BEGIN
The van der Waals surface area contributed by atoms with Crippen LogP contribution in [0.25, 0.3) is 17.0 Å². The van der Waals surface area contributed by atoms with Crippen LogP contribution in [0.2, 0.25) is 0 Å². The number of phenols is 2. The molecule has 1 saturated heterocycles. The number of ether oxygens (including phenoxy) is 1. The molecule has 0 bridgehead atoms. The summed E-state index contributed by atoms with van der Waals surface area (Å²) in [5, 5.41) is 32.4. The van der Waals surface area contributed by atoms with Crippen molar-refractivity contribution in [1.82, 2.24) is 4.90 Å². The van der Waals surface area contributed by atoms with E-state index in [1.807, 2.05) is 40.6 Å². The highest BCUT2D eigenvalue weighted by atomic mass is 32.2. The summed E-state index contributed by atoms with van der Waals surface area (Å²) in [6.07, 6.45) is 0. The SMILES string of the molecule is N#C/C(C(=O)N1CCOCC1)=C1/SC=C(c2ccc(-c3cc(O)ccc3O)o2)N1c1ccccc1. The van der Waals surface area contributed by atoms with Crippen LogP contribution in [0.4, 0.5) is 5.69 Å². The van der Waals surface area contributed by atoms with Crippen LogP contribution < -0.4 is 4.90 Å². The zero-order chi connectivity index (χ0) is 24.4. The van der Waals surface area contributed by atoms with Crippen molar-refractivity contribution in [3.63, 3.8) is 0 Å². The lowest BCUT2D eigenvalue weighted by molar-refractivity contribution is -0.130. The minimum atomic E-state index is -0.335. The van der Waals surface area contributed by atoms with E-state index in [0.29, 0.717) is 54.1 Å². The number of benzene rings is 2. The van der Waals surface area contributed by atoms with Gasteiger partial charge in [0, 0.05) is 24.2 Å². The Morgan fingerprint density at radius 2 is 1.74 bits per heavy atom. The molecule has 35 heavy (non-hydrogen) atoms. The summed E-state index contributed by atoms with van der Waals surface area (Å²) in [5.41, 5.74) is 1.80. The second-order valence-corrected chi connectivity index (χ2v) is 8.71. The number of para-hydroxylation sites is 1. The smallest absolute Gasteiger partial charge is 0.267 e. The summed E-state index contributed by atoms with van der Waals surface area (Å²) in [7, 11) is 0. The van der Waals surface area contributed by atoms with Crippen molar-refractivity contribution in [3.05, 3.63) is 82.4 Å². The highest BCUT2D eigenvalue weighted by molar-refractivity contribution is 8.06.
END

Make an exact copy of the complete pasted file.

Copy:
The van der Waals surface area contributed by atoms with Crippen LogP contribution in [0.25, 0.3) is 17.0 Å². The van der Waals surface area contributed by atoms with Crippen LogP contribution in [0.2, 0.25) is 0 Å². The number of phenols is 2. The molecule has 1 saturated heterocycles. The number of ether oxygens (including phenoxy) is 1. The molecule has 0 bridgehead atoms. The summed E-state index contributed by atoms with van der Waals surface area (Å²) in [5, 5.41) is 32.4. The van der Waals surface area contributed by atoms with Crippen molar-refractivity contribution in [1.82, 2.24) is 4.90 Å². The van der Waals surface area contributed by atoms with E-state index in [1.807, 2.05) is 40.6 Å². The highest BCUT2D eigenvalue weighted by atomic mass is 32.2. The summed E-state index contributed by atoms with van der Waals surface area (Å²) in [6.07, 6.45) is 0. The SMILES string of the molecule is N#C/C(C(=O)N1CCOCC1)=C1/SC=C(c2ccc(-c3cc(O)ccc3O)o2)N1c1ccccc1. The van der Waals surface area contributed by atoms with Crippen LogP contribution in [0.4, 0.5) is 5.69 Å². The van der Waals surface area contributed by atoms with Crippen LogP contribution < -0.4 is 4.90 Å². The zero-order chi connectivity index (χ0) is 24.4. The van der Waals surface area contributed by atoms with Crippen molar-refractivity contribution in [3.63, 3.8) is 0 Å². The lowest BCUT2D eigenvalue weighted by molar-refractivity contribution is -0.130. The minimum atomic E-state index is -0.335. The van der Waals surface area contributed by atoms with E-state index in [0.29, 0.717) is 54.1 Å². The number of benzene rings is 2. The van der Waals surface area contributed by atoms with Gasteiger partial charge in [0, 0.05) is 24.2 Å². The Morgan fingerprint density at radius 2 is 1.74 bits per heavy atom. The molecule has 35 heavy (non-hydrogen) atoms. The summed E-state index contributed by atoms with van der Waals surface area (Å²) in [5.41, 5.74) is 1.80. The second-order valence-corrected chi connectivity index (χ2v) is 8.71. The number of para-hydroxylation sites is 1. The smallest absolute Gasteiger partial charge is 0.267 e. The summed E-state index contributed by atoms with van der Waals surface area (Å²) in [7, 11) is 0. The van der Waals surface area contributed by atoms with Crippen molar-refractivity contribution in [3.05, 3.63) is 82.4 Å². The highest BCUT2D eigenvalue weighted by molar-refractivity contribution is 8.06.